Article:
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Air Toxic Information for Businesses

Air toxics are compounds in the air that have the potential to harm our health. People exposed to air toxics at higher concentrations over time may have an increased chance of getting cancer or experiencing other serious health effects.  These health effects can include:

  • Damage to the immune system
  • Neurological
  • Reproductive (e.g., reduced fertility)
  • Developmental
  • Respiratory
  • And more…

How Are You Exposed to Air Toxics?

People can be exposed to air toxics by various means. Air toxics can come from cars, trucks and other mobile sources, stationary sources (business and industry sources) and indoor sources (for example, paints and solvents), and natural sources of air toxics like volcanoes and wildfires. How exactly can you be exposed though? Here are some examples:

  • Breathing contaminated air.
  • Eating contaminated foods, such as fish from contaminated waters; meat, milk, or eggs from animals that fed on contaminated plants and fruits and vegetables grown in contaminated soil.
  • Drinking contaminated water.
  • Ingesting contaminated soil. Young children are especially vulnerable because they can ingest soil from their hands or from objects they place in their mouths.
  • Making skin contact with contaminated soil, dust, or water. 

Examples of air toxics & where they can be found are as follows:

  • Diesel exhaust particulate matter – engine exhaust from diesel pumps, generators, cars & trucks;
  • Benzene – in gasoline and solvents, used in manufacturing;
  • Asbestos – in older building materials and insulation, also found in naturally occurring asbestos in serpentine rock;
  • Dioxin – formerly in herbicides and is a product of combustion from chlorinated compounds;
  • Toluene – in gasoline, solvents, adhesives, paints, coatings and other consumer products;
  • Formaldehyde – preservatives, off gas from particle board and furniture as well as consumer products and fuel combustion;
  • Cadmium – found in batteries, electronics and pigments;
  • Mercury – found in dental amalgam fillings, instruments and traces can be found in food;
  • Chromium – in metal and plastic plating, protective coatings, manufacture and cutting of stainless steel; and,
  • Lead compounds – found in batteries, paint, shielding and solder.

Local Efforts to Reduce Air Toxics

The APCD has been successful in reducing levels of criteria and toxic air pollutants from existing sources while limiting impacts from new and modified sources within SLO County by integrating federal and state air toxics mandates. Current rules and policies continue to control and reduce toxic impacts, however, additional efforts are needed to protect the health and welfare of the public.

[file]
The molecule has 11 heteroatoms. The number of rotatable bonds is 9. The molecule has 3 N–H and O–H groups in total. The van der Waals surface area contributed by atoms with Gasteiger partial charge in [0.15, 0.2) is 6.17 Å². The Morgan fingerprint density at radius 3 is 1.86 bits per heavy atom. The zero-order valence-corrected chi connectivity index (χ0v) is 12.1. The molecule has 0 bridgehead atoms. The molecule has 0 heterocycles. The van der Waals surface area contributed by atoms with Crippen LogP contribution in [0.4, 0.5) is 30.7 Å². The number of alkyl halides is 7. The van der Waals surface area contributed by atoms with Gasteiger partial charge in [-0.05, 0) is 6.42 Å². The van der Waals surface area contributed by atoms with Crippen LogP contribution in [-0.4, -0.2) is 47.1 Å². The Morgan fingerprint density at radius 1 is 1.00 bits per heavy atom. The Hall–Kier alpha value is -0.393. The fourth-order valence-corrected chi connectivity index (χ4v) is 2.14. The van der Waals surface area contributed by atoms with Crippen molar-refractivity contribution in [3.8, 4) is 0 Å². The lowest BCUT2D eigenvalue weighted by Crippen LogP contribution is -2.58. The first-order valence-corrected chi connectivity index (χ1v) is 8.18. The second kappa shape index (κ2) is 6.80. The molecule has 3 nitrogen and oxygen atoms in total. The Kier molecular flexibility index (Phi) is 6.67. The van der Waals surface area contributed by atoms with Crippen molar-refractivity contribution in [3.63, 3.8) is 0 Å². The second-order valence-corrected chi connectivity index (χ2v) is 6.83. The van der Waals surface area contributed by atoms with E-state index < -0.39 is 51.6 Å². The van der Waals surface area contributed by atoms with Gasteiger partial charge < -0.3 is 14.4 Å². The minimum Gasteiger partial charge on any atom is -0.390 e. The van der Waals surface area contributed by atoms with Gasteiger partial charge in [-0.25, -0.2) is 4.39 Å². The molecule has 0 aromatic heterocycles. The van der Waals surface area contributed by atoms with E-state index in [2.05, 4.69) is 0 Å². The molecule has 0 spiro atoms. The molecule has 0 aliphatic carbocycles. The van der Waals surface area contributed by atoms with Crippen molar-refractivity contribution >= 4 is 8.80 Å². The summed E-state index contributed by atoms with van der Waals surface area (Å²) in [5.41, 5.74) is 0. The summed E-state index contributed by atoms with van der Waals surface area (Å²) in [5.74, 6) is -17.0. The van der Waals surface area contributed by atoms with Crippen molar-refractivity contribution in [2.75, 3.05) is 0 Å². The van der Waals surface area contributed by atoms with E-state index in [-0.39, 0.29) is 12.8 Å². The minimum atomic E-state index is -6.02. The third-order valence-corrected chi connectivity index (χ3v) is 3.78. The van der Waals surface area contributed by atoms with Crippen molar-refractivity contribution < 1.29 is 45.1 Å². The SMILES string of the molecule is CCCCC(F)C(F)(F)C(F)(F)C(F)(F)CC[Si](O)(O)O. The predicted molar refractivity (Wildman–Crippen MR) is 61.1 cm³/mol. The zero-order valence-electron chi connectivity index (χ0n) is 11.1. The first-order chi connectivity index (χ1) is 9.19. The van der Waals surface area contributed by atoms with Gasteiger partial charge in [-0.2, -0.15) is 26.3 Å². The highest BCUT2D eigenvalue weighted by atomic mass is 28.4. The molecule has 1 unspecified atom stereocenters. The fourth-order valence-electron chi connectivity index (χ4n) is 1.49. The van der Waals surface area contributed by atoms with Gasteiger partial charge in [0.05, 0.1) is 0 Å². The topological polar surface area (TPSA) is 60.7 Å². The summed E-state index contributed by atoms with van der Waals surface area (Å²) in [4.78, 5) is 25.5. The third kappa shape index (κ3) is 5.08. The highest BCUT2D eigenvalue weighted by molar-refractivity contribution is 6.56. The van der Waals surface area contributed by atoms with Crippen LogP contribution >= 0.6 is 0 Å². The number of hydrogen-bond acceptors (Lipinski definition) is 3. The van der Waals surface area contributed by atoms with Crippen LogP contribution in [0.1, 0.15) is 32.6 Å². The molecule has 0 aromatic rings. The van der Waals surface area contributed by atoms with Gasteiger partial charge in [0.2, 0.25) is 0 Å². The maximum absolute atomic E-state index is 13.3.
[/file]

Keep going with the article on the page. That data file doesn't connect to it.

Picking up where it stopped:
APCD also evaluates health risk through our land use planning efforts, and projects subject to the California Environmental Quality Act (CEQA). Screening level health risk assessments may be required for proposed projects as part of the CEQA review process. To find out more, visit our CEQA & Land Use Page.

What Your Business Can Do To Reduce Your Risk

Air toxics are a subset of air pollution in general. Air toxic components are present in many volatile organic compounds (VOCs) and particulate matter (PM). VOCs and PM can come from many materials including paints, solvents and coatings, gasoline and other fuels or be a byproduct of fuel combustion. Engines, boilers or other equipment that burns fuel, power plants, refineries and other sources produce air pollution and toxic components. Mobile sources including trucks, cars, trains and construction equipment also burn fuel and produce toxic air contaminants. Many of the strategies that will reduce general air pollution will also reduce emissions of toxic air contaminants and resulting risk impacts.

  • Reduce the number of vehicle miles traveled for transportation and shipping;
  • Increase fuel efficiency;
  • Combine activities;
  • Examine Safety Data Sheets for material used and try to choose less toxic alternatives;
  • Maintain good business practices – keep solvents in tightly sealed containers;
  • Store VOC and solvent-containing materials including clean-up materials and rags in closed containers, keep  containers closed when not in use;
  • Reduce, re-use and recycle;
  • Minimize waste;
  • Replace filters when necessary; and,  
  • Avoid overspray.

Helpful Resource Links

Risk Management

New! The California Office of Environmental Health Hazard Assessment (OEHHA) recently revised its guidelines for assessing the risks from air toxics. The OEHHA Air Toxics Hot Spots Program Guidance Manual for Preparation of Health Risk Assessments (Guidance Manual) is designed to improve the way the State estimates potential lifetime health risks from toxic air contaminants. The Guidance Manual makes adjustments based on new science regarding exposures for people of all ages and provides methods for quantifying increased childhood sensitivity to air toxics. Over the past 10 years, scientific advances have shown that early-life exposures to air toxics contribute to an increased lifetime risk of developing cancer and other adverse health effects, compared to exposure in adulthood.

Find out more by visiting the OEHHA website.

ARB’s Risk Management Actions Related to the OEHHA Guidelines

ARB’s Hotspots Analysis and Reporting Program Version 2 (HARP 2) Model